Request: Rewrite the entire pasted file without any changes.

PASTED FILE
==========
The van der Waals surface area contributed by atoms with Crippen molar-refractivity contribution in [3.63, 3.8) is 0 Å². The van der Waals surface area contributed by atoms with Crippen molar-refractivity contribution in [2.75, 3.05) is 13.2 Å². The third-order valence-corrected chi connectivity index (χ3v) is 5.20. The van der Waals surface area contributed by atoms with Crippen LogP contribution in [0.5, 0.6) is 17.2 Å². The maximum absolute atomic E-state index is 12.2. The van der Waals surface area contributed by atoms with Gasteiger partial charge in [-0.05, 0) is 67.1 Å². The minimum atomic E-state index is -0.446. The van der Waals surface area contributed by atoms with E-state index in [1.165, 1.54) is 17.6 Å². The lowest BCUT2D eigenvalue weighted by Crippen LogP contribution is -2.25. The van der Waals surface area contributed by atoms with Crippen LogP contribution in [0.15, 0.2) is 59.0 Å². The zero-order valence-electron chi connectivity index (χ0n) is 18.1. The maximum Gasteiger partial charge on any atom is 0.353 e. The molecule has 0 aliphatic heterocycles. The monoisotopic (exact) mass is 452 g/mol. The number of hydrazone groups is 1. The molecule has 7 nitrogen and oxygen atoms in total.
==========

The van der Waals surface area contributed by atoms with Crippen molar-refractivity contribution in [3.63, 3.8) is 0 Å². The van der Waals surface area contributed by atoms with Crippen molar-refractivity contribution in [2.75, 3.05) is 13.2 Å². The third-order valence-corrected chi connectivity index (χ3v) is 5.20. The van der Waals surface area contributed by atoms with Crippen LogP contribution in [0.5, 0.6) is 17.2 Å². The maximum absolute atomic E-state index is 12.2. The van der Waals surface area contributed by atoms with Gasteiger partial charge in [-0.05, 0) is 67.1 Å². The minimum atomic E-state index is -0.446. The van der Waals surface area contributed by atoms with E-state index in [1.165, 1.54) is 17.6 Å². The lowest BCUT2D eigenvalue weighted by Crippen LogP contribution is -2.25. The van der Waals surface area contributed by atoms with Crippen LogP contribution in [0.15, 0.2) is 59.0 Å². The zero-order valence-electron chi connectivity index (χ0n) is 18.1. The maximum Gasteiger partial charge on any atom is 0.353 e. The molecule has 0 aliphatic heterocycles. The monoisotopic (exact) mass is 452 g/mol. The number of hydrazone groups is 1. The molecule has 7 nitrogen and oxygen atoms in total.